Explain nodejs to me like Im five

Kekayan on September 30, 2017

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Javascript is the language used in browsers to enable dynamic stuff/interaction. By dynamic I mean interactive. Not a static page but things can happen like popups and color changes and sliding menus.
Because Javascript is a very nice language to work with and a lot of people are using it, they have decided to use this same language on the server side of things. Here the same language is used for things that happen on the server. (like database connection for login)
A major cool thing is that the browser and the server have no trouble understanding eachother because they speak the same language. It is also very resource efficient. That means it is fast and does not need a lot of memory.
Node.js is a program that is a standalone Javascript language interpreter. It is the same Javascript interpreter the Chrome browser uses. It is made in such a way that it can run on almost any computer. Node simplifies it for developers like us by having done that already. That is why Node is awesomesauce.

I can't possibly simplify this more sorry :P my brain hurts now.

 

I like your explanation except for this bit:

Because Javascript is a very nice language to work with ...

It's getting there, but still has a ways to go. I think the "because" probably has more to do with it being basically zero steps to start using (open a browser console (F12) and start typing), and it is the only viable option for browser-based apps. Whether they love it or hate it, web developers are required to know some Javascript. The other options that now exist still "compile" to Javascript.

WebAssembly may one day allow us to develop web front-ends in any language without touching Javascript.

Then when you start with Javascript, at some point you have to communicate with a backend to do things like save to database. A lot of back-end techs are intimidating to get into. You have to learn (potentially a lot) of incidental platform knowledge to even get started. Node came in and made it relatively simple to get started on the back end too, additionally so by using a language familiar to every web developer, Javascript. For developers who get into development via web or who work heavily with web front-ends, Node.js is a natural choice for a back-end.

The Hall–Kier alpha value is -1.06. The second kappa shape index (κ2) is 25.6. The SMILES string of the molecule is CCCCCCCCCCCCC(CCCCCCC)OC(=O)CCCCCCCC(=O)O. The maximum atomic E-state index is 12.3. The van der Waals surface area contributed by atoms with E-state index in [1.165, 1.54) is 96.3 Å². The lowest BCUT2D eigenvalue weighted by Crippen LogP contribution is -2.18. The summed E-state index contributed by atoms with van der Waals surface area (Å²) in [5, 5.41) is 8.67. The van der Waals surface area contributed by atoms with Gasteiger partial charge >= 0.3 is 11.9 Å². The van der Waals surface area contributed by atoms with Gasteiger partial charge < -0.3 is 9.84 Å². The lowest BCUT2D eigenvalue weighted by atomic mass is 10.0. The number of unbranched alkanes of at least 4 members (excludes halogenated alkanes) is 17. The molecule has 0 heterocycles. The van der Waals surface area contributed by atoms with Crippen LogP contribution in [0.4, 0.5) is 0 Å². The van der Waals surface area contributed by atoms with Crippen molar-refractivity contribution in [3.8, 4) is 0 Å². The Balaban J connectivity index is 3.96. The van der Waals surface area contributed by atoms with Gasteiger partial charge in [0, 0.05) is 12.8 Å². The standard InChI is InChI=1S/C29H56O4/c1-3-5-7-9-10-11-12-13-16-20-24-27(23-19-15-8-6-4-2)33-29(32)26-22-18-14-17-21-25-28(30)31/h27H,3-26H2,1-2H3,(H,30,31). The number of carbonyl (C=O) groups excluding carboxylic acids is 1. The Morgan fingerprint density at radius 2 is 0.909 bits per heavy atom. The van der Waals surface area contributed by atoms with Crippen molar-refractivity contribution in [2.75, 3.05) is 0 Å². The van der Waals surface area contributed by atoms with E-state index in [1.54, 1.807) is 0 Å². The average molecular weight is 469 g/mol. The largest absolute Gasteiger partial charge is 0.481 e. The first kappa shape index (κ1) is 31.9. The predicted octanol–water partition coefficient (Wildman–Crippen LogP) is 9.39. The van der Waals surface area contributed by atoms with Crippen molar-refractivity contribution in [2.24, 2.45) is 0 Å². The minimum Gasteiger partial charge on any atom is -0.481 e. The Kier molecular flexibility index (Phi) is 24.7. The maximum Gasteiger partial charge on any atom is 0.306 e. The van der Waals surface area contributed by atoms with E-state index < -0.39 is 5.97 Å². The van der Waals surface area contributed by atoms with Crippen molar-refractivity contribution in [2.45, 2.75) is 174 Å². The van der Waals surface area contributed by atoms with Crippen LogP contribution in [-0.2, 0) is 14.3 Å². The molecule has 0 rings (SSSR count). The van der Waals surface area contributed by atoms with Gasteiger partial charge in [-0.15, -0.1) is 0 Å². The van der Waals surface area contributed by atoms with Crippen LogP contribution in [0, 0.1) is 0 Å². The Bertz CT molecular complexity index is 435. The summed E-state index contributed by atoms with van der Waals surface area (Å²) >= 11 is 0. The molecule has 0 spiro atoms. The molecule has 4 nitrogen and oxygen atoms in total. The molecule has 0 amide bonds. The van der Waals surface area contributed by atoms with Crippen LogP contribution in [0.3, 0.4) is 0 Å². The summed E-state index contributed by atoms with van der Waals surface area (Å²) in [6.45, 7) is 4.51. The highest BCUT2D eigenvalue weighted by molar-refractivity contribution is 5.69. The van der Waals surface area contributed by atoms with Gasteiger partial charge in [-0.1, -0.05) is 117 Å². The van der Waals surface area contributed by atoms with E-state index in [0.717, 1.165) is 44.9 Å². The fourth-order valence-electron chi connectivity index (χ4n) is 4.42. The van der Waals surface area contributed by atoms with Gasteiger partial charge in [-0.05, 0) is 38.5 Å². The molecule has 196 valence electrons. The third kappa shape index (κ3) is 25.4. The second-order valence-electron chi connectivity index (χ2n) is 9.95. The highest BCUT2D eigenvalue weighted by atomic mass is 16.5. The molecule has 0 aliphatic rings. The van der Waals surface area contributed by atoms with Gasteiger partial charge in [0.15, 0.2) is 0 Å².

Even if you don't use it for a back-end, web developers probably have Node.js installed for all the tools available via npm to build their web front-ends.

 

Although I was being sarcastic when I wrote that Javascript is a very nice language, I do actually stand behind this. Yeah you're right, it's getting there but so is everything else. I am very satisfied with the (not so) recent (anymore) developments of the language we have come to love and implement and the people responsible for it have done a great job adjusting to the requirements of modern browsers and even completely other realms Javascript was not expected to ever appear.

Javascript is universal. There are small context specific implementations sure but overall nearly everything can be ported from one realm to the other. Javascript can be typed procedurally and static as well as the most absurd high level abstraction design patterns because it is a script language without a lot of 'rules' on how to approach something. This freedom we have created a lot of 'styles' over time which I like to personally refer to as dialects. Which dialect you prefer and choose to use is up to you.

A good example of this is that a few years ago people started writing their event handler register function as on(). In stead of object.addEventListener('click', function() { }) we started doing object.on('click', ...). To some people this is blashphemy, to me it is beauty. Where else do you find code that is this semantic?

Another thing to love about Javascript is the collaborative effort. It is by far the most 'social' language in the sense that we are all constantly influencing its direction by the code we write and share with the world daily and the proposals we make for future syntax. I have my own preferences and dialect and sometimes I see other people copying my methods in often completely different contexts. There is no other language where you can see the origin, cause and effect so clearly.

We can use Javascript to write low level backends and interactive frontends using the same interpreter. Besides, even though there are multiple interpreters out there (V8, NiL, etc) they all do their best to have identical implementations rather than competing who gets to be right.

Then there is Electron/NW.js/app.js, the various crap like React and Express and don't get me started on super sets like TypeScript.

And yes, like you said even without acknowledging all this, the NPM ecosystem is still the largest one in the world and that has a reason.

OK. I will stop here I can go on for hours I think I might have a problem. Thanks for commenting on my post, it is really motivating to communicate with somebody about stuff like this.

Besides familiarity with the language if you've been on web dev before, I think the main "selling point" of NodeJS for devs is that it was able to greatly simplify the problem of concurrency. You have only one thread available so you forget to deal with threads and all that stuff.